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Not forgotten

6 Apr

I get annoyed when I ask somebody how they are and they say, “Busy. So busy!” as if that validates their importance in the world. And now – gulp – I kind of get it.

Life is abundant, full and I am surrounded by a lot of love and things I (mostly) enjoy doing.

Let’s see. There was this little girl:

Who has grown into this:

Yes, very wolf-like! I'm loving her.

Then there’s been braces and lots of trips to the dentist:

Second place in Pinewood Derby, thanks to Grandpa Jim and the i-car:

And the fashionista (who dresses herself – notice the many layers) is now reading fluently. I love it when they read fluently – no excuses for not reading the chore chart anymore:

I cannot be responsible for things I leave undone when the weather is shining – it’s out of my control. If it’s sunshiney in March, I will be outside:

In January came Teacher Training. You learn a lot more when you teach instead of take. You also can’t flake on your homework or not show up:

The mystery of how to organically remove grubs from the vegetable garden soil in time to plant veggies. Two rounds of nematodes haven’t worked:

And lemon tree leaves that are curling:

Loads of laundry. Did I mention LOADS? Aren’t we lucky to have such – um – abundance?:

The studio, the teachers, the Karma Club, the bank deposits, mopping, typing and emails. I am forever grateful to be doing what I love:

March brought a trip to Tybee Island, Georgia to retreat with friends. More on that later – happy birthday to me!:

Not enough of this:

Or this:

And certainly, no blogging.

I’ve decided that it’s time to practice what I preach and SLOW down. Since there’s nothing left to say “No” to (I’m very good at that), and nobody left to delegate to, it means some things will not get done. I’m OK with that, I think. I hope you are too!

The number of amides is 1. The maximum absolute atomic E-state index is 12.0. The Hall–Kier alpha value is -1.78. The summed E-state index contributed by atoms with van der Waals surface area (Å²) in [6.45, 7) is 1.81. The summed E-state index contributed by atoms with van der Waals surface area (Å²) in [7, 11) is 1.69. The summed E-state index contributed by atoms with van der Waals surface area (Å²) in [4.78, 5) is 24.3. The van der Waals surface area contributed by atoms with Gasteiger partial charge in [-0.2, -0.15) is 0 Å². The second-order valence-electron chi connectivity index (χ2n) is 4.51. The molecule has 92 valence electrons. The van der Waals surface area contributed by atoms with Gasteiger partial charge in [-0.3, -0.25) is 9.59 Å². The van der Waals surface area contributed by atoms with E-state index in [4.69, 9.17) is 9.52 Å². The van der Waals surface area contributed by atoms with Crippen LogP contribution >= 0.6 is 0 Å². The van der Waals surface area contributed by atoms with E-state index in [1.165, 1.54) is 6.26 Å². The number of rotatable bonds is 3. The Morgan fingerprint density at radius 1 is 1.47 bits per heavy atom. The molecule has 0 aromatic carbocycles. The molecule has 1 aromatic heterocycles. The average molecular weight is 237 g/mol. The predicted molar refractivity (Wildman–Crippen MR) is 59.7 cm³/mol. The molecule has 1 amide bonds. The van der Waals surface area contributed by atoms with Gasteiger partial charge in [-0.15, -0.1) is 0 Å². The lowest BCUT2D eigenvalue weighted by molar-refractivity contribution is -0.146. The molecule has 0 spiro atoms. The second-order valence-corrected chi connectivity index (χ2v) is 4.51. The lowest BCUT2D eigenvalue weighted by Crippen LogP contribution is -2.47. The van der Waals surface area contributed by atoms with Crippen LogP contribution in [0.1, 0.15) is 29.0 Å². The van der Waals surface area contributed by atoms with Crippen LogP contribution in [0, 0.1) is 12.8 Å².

Climbing

22 Jun

Years ago, I read an article in the local paper about a woman who had run a marathon. She was a senior and if I remember correctly, she was in her 80’s. The race officiators extended the time limit of the race because she was determined to finish. The interview she gave the paper included a quote from her that I think of almost daily. She said, “Nothing could be easier than putting one foot in front of the other.”

I almost canceled the nature retreat I was leading yesterday. Only a few people had signd up, and I knew that preparing for it was going to be time consuming – and time is the one resource I just don’t have right now. I had already spent 3 hiking days looking for a good open, safe spot for the yoga portion of the retreat and couldn’t find anything that wasn’t crowded, full of poison oak, or hot and sunny. A little voice inside of me though, told me to hold it anyway. Then, my doctor told me to as well.

You know you’re not making things up when you explain where you’re at to your GP and she nods along and looks like she wants to give you a hug. My doctor was a great listener and I was reassured that she wasn’t just a meds only kind of doctor. We talked about where I was with my depression, and she said that the therapy, the yoga, the meditation, the stress-management was going along just as she would suggest. So here I am once more,  back on meds for a while.

Why is it so hard to talk about? So hard admit? I know where I’m at – I’ve been here before and I want to nip this in the bud before I digress too far. I’m not embarrassed to ask for help, or admit that I need it. Still, it would be dishonest not to admit that there’s a little part of me that feels like, “is there anything I can master? I’ve done this before, why am I back here? Why isn’t all of the management working?” There is definitely a part of me that is disappointed in myself for not being more of an optimist. And somewhere lurking down deep is the thought that I am supposed to be the teacher. Even though my conscious mind knows I am the eternal student, the tangible ego-ic world is quick to remind me that I should be the master. After all, I’ve helped many people through this before. I’ve managed my state of mind without medication for several years now.

I know how ridiculous that sounds. I know that I am one of the most positive people on the planet  most of the time. The big truth for me though, is that everything really is impermanent, and for me it’s humbling to note that nothing is more impermanent than my own state of mind.

I’m dealing with the internal and I’ve become pretty good at that. Dealing with the external was something I’ve learned to manage through boundaries and saying NO to doing too much. So here I am realizing that if I want to keep my life as dream-filled as it is, I have to do more than is ideal for me personally. That means that there is a lot more stimulus going on both externally and internally, more than I can keep up with.  Being mindful and accepting is really helping.